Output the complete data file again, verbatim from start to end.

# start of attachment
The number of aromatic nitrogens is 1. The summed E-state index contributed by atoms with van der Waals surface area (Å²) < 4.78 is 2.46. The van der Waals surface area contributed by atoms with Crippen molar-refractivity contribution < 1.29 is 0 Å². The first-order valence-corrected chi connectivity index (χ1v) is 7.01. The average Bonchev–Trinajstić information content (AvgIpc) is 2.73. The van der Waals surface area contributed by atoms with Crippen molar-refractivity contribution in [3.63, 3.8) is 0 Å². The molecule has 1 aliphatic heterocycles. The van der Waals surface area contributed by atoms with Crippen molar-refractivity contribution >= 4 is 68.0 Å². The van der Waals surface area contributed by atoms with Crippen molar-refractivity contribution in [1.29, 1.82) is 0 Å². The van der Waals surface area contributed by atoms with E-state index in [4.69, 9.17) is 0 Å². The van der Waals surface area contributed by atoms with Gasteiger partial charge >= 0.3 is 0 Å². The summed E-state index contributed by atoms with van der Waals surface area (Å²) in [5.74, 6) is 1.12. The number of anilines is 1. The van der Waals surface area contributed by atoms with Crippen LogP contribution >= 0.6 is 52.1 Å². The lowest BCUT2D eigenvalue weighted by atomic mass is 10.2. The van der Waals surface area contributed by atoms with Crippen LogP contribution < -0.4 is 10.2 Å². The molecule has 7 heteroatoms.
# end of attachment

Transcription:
The number of aromatic nitrogens is 1. The summed E-state index contributed by atoms with van der Waals surface area (Å²) < 4.78 is 2.46. The van der Waals surface area contributed by atoms with Crippen molar-refractivity contribution < 1.29 is 0 Å². The first-order valence-corrected chi connectivity index (χ1v) is 7.01. The average Bonchev–Trinajstić information content (AvgIpc) is 2.73. The van der Waals surface area contributed by atoms with Crippen molar-refractivity contribution in [3.63, 3.8) is 0 Å². The molecule has 1 aliphatic heterocycles. The van der Waals surface area contributed by atoms with Crippen molar-refractivity contribution >= 4 is 68.0 Å². The van der Waals surface area contributed by atoms with Crippen molar-refractivity contribution in [1.29, 1.82) is 0 Å². The van der Waals surface area contributed by atoms with E-state index in [4.69, 9.17) is 0 Å². The van der Waals surface area contributed by atoms with Gasteiger partial charge >= 0.3 is 0 Å². The summed E-state index contributed by atoms with van der Waals surface area (Å²) in [5.74, 6) is 1.12. The number of anilines is 1. The van der Waals surface area contributed by atoms with Crippen LogP contribution >= 0.6 is 52.1 Å². The lowest BCUT2D eigenvalue weighted by atomic mass is 10.2. The van der Waals surface area contributed by atoms with Crippen LogP contribution < -0.4 is 10.2 Å². The molecule has 7 heteroatoms.